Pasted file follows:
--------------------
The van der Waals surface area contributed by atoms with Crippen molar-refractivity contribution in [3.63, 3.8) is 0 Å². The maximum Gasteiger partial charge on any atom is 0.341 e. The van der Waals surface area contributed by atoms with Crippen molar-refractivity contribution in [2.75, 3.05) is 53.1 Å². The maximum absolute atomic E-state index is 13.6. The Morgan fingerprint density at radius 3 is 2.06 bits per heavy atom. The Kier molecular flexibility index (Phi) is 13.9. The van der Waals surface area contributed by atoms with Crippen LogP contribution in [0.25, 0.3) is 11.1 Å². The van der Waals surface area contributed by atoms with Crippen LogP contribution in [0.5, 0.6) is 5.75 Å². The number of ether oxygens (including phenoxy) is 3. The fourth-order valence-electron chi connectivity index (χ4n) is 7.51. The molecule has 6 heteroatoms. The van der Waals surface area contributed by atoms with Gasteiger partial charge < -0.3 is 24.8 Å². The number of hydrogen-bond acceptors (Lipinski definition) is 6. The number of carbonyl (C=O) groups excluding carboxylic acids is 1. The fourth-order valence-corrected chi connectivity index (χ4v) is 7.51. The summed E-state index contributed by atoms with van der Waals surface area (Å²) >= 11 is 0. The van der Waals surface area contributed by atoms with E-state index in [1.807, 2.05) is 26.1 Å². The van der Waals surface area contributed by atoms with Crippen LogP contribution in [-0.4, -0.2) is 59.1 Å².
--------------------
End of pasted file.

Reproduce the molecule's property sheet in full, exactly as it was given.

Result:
The van der Waals surface area contributed by atoms with Crippen molar-refractivity contribution in [3.63, 3.8) is 0 Å². The maximum Gasteiger partial charge on any atom is 0.341 e. The van der Waals surface area contributed by atoms with Crippen molar-refractivity contribution in [2.75, 3.05) is 53.1 Å². The maximum absolute atomic E-state index is 13.6. The Morgan fingerprint density at radius 3 is 2.06 bits per heavy atom. The Kier molecular flexibility index (Phi) is 13.9. The van der Waals surface area contributed by atoms with Crippen LogP contribution in [0.25, 0.3) is 11.1 Å². The van der Waals surface area contributed by atoms with Crippen LogP contribution in [0.5, 0.6) is 5.75 Å². The number of ether oxygens (including phenoxy) is 3. The fourth-order valence-electron chi connectivity index (χ4n) is 7.51. The molecule has 6 heteroatoms. The van der Waals surface area contributed by atoms with Gasteiger partial charge < -0.3 is 24.8 Å². The number of hydrogen-bond acceptors (Lipinski definition) is 6. The number of carbonyl (C=O) groups excluding carboxylic acids is 1. The fourth-order valence-corrected chi connectivity index (χ4v) is 7.51. The summed E-state index contributed by atoms with van der Waals surface area (Å²) >= 11 is 0. The van der Waals surface area contributed by atoms with E-state index in [1.807, 2.05) is 26.1 Å². The van der Waals surface area contributed by atoms with Crippen LogP contribution in [-0.4, -0.2) is 59.1 Å².